North Korea leader's wife reported back in public after long silence

SEOUL Mon Oct 29, 2012 11:27pm EDT

North Korean leader Kim Jong-Un and his wife Ri Sol-Ju attend the opening ceremony of the Rungna People's Pleasure Ground on Rungna Islet along the Taedong River in Pyongyang in this July 25, 2012 photograph released by the North's KCNA to Reuters on July 26, 2012. REUTERS/KCNA

North Korean leader Kim Jong-Un and his wife Ri Sol-Ju attend the opening ceremony of the Rungna People's Pleasure Ground on Rungna Islet along the Taedong River in Pyongyang in this July 25, 2012 photograph released by the North's KCNA to Reuters on July 26, 2012.

Credit: Reuters/KCNA

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SEOUL (Reuters) - North Korean state media reported public appearances by the wife of leader Kim Jong-un for the first time in two months on Tuesday amid mounting speculation that she had been chastised for inappropriate conduct or that she may be pregnant.

Ri Sol-ju's once frequent appearances with her husband in public reported in state media had marked the starkest break by the North's leadership from the dour image of Kim's father, Kim Jong-il, who was rarely seen in public with any of his wives.

Ri attended football match and a musical concert with Kim Jong-un on Monday. Their appearance at the concert "drew a thunderous cheer from the audience", the official KCNA news agency said on Tuesday.

Activities and public appearances in choreographed media reports give rare indications of events inside the reclusive state, which is locked in a stand-off with its neighbors and the West over its nuclear weapons program.

Kim Jong-il, who died in December, had suffered a stroke in 2008 which was followed by a sudden disappearance from media until re-emerging in early 2009 appearing gaunt and ill.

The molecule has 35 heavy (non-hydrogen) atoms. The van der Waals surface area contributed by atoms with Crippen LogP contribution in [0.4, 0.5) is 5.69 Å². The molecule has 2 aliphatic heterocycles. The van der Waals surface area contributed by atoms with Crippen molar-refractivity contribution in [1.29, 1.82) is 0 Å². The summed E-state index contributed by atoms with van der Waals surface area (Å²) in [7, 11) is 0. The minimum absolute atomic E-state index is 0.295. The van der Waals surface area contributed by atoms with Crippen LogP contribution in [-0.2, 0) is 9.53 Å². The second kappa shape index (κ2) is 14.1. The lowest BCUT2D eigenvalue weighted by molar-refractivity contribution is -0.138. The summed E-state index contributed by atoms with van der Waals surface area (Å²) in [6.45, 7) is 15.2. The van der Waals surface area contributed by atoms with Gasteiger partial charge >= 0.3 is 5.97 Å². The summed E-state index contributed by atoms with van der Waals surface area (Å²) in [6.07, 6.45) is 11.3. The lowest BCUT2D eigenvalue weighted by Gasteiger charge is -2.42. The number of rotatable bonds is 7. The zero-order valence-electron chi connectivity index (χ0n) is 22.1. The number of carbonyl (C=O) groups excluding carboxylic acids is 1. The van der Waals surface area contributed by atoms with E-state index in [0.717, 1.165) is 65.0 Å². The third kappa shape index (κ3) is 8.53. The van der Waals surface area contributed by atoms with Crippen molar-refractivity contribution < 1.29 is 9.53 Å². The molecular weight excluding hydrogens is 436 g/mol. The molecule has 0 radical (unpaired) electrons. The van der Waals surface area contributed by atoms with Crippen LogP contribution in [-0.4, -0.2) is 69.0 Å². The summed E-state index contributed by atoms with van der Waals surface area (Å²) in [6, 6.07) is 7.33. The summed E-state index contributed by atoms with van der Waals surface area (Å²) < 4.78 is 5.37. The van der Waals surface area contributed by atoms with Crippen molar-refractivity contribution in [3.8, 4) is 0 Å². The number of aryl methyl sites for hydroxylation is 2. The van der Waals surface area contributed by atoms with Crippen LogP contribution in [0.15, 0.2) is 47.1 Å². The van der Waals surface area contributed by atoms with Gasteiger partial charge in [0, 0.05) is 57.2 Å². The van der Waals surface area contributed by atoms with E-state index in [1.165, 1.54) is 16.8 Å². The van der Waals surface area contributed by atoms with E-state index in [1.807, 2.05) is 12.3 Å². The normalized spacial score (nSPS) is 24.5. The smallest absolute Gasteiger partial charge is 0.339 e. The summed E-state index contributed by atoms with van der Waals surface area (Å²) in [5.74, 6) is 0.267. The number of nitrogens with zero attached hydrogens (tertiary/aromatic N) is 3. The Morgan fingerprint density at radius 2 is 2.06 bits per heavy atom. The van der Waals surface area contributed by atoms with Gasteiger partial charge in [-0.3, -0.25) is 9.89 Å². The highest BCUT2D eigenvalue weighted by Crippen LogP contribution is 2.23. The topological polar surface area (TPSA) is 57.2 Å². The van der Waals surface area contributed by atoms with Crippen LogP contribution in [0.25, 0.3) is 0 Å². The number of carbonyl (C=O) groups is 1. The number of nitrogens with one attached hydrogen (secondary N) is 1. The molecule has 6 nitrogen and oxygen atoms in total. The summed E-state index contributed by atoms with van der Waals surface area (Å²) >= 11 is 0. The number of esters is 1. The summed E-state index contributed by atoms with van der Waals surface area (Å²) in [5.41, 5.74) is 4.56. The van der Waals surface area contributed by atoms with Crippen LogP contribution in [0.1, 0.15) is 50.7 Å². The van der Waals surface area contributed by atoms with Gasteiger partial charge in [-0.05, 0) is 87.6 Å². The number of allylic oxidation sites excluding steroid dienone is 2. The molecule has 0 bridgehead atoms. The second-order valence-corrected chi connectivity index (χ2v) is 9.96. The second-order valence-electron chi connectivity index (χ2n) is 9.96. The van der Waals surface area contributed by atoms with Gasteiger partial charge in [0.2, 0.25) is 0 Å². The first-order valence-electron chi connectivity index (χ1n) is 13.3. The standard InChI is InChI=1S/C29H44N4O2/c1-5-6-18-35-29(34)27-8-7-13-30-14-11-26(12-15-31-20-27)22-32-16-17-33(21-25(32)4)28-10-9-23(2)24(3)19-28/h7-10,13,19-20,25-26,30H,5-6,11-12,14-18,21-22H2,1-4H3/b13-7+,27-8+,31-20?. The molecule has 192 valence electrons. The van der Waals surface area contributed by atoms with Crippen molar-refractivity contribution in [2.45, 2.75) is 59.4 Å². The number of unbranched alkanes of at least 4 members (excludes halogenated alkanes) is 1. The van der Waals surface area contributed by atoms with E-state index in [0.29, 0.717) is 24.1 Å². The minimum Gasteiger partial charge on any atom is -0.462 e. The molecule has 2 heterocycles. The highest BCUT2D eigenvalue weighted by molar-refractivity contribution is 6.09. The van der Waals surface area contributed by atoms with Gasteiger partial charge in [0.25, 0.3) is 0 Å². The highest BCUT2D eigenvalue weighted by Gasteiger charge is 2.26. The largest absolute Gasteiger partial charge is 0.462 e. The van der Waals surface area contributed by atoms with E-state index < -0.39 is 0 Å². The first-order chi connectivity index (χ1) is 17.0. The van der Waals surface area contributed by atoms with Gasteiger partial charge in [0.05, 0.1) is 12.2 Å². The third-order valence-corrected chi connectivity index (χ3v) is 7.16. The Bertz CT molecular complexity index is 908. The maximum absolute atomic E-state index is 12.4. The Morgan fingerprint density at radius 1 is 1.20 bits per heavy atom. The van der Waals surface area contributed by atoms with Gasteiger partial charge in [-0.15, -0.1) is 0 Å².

Monday's events in Pyongyang and his visit to a military college were also the first public appearance by the young new leader Kim Jong-un himself in about two weeks. He looked healthy and confident in photos accompanying reports over four pages in the Tuesday's edition of the official Rodong Sinmun newspaper.

South Korea's intelligence agency had joined the fray of speculation over the sudden disappearance of Ri from state media since early September saying state elders may have raised an issue over her casual and cheerful demeanor portrayed in media.

"The analysis has been that there was concern over breach of discipline (by Ri) among North Korean elders, plus the speculation of pregnancy," South Korea's Chosun Ilbo newspaper quoted the National Intelligence Service as reporting in a closed-door briefing to parliament.

North Korea broke the mystery surrounding a young woman who had been seen with Kim in July by saying she was the leader's wife. The announcement itself was part of a trend that Kim has followed to break out of the secretive management style of his father.

North Korea's state media have not disclosed when the two got married or whether they had any children.

(Reporting by Jack Kim; Editing by Nick Macfie)

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